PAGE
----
Ocean Dynamics

, Volume 64, Issue 1, pp 117–142 | Cite as

Modelling study of three-dimensional circulation and particle movement over the Sable Gully of Nova Scotia

  • Shiliang Shan
  • Jinyu Sheng
  • Blair John William Greenan
Article
Part of the following topical collections:
  1. Topical Collection on the 16th biennial workshop of the Joint Numerical Sea Modelling Group (JONSMOD) in Brest, France 21-23 May 2012

Abstract

The Sable Gully is a broad deep underwater canyon located to the east of Sable Island on the edge of the Scotian Shelf. Being the home of many marine species including the endangered Northern Bottlenose Whale, the Gully was designated as a marine protected area (MPA) in 2004. Better understanding of physical environmental conditions over this MPA is needed for sustainable ecosystem management. In this study, a multi-nested ocean circulation model and a particle tracking model are used to examine the three-dimensional (3D) circulation and movement of particles carried passively by the flow over the Sable Gully. The 3D circulation model is driven by tides, wind, and surface heat/freshwater fluxes. The model performance is assessed by comparing the results with the previous numerical tidal results and current meter observations made in the Gully. The simulated tidal circulation over the Gully and adjacent waters is relatively strong on shallow banks and relatively weak on the continental slope. Below the depth of the Gully rim ( ∼ 200 m), the tidal currents are constrained by the thalweg of the Gully and amplified toward the Gully head. The simulated subtidal circulation in the Gully has a complex spatial structure and significant seasonal variability. The simulated time-dependent 3D flow fields are then used in a particle tracking model to study the particle movements, downstream and upstream areas, and residence time of the Gully. Based on the movements of particles released at the depth of the Gully rim and tracked forward in time, the e-folding residence time is estimated to be about 7 and 13 days in February and August 2006, respectively. The Gully flanks are identified as high retention areas with the typical residence time of 10 and 20 days in February and August 2006, respectively. Tracking particles with and without tides reveals that tidal circulation reduces the value of residence time in the Gully, particularly along the Gully flanks.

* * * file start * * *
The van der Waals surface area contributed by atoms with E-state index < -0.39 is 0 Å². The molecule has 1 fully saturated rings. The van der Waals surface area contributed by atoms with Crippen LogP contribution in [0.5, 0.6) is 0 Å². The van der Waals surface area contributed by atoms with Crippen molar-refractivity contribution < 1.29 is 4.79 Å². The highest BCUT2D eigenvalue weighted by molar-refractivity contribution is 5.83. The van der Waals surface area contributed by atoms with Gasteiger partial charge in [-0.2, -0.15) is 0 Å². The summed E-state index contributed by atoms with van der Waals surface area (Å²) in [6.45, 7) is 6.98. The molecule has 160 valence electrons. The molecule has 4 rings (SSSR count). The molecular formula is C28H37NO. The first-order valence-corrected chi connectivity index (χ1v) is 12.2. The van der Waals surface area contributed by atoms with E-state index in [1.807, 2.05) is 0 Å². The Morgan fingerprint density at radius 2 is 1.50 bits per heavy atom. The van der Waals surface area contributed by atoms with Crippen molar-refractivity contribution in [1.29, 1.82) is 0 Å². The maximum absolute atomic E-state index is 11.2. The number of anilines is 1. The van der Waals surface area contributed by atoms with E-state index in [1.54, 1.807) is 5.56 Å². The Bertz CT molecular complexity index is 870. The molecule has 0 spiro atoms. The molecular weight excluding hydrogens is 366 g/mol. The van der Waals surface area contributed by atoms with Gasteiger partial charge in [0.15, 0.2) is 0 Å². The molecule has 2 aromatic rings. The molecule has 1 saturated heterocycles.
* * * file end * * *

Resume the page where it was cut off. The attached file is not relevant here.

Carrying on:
Keywords

Sable Gully Shelf edge dynamics Submarine canyon Numerical modelling Particle tracking 

Notes

Acknowledgments

We would like to thank the Canadian Hydrographic Service at the Bedford Institute of Oceanography for providing the high resolution multibeam bathymetry of the Sable Gully. Comments from two anonymous reviewers led to significant improvements in the manuscript. We also benefited from discussions with Keith Thompson and Kyoko Ohashi on particle tracking. This research was supported by funding from the Ocean Tracking Network Canada (OTN), the Natural Sciences and Engineering Research Council of Canada (NSERC), and the Lloyd’s Register Foundation (LRF). The LRF invests in science, engineering and technology for public benefit, worldwide. S. Shan was also supported by the Killam Predoctoral Fellowship.

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Copyright information

© Springer-Verlag Berlin Heidelberg 2013

Authors and Affiliations

  • Shiliang Shan
    • 1
  • Jinyu Sheng
    • 1
  • Blair John William Greenan
    • 2
  1. 1.Department of OceanographyDalhousie UniversityHalifaxCanada
  2. 2.Department of Fisheries and Oceans, Ocean and Ecosystem Sciences DivisionBedford Institute of OceanographyDartmouthCanada

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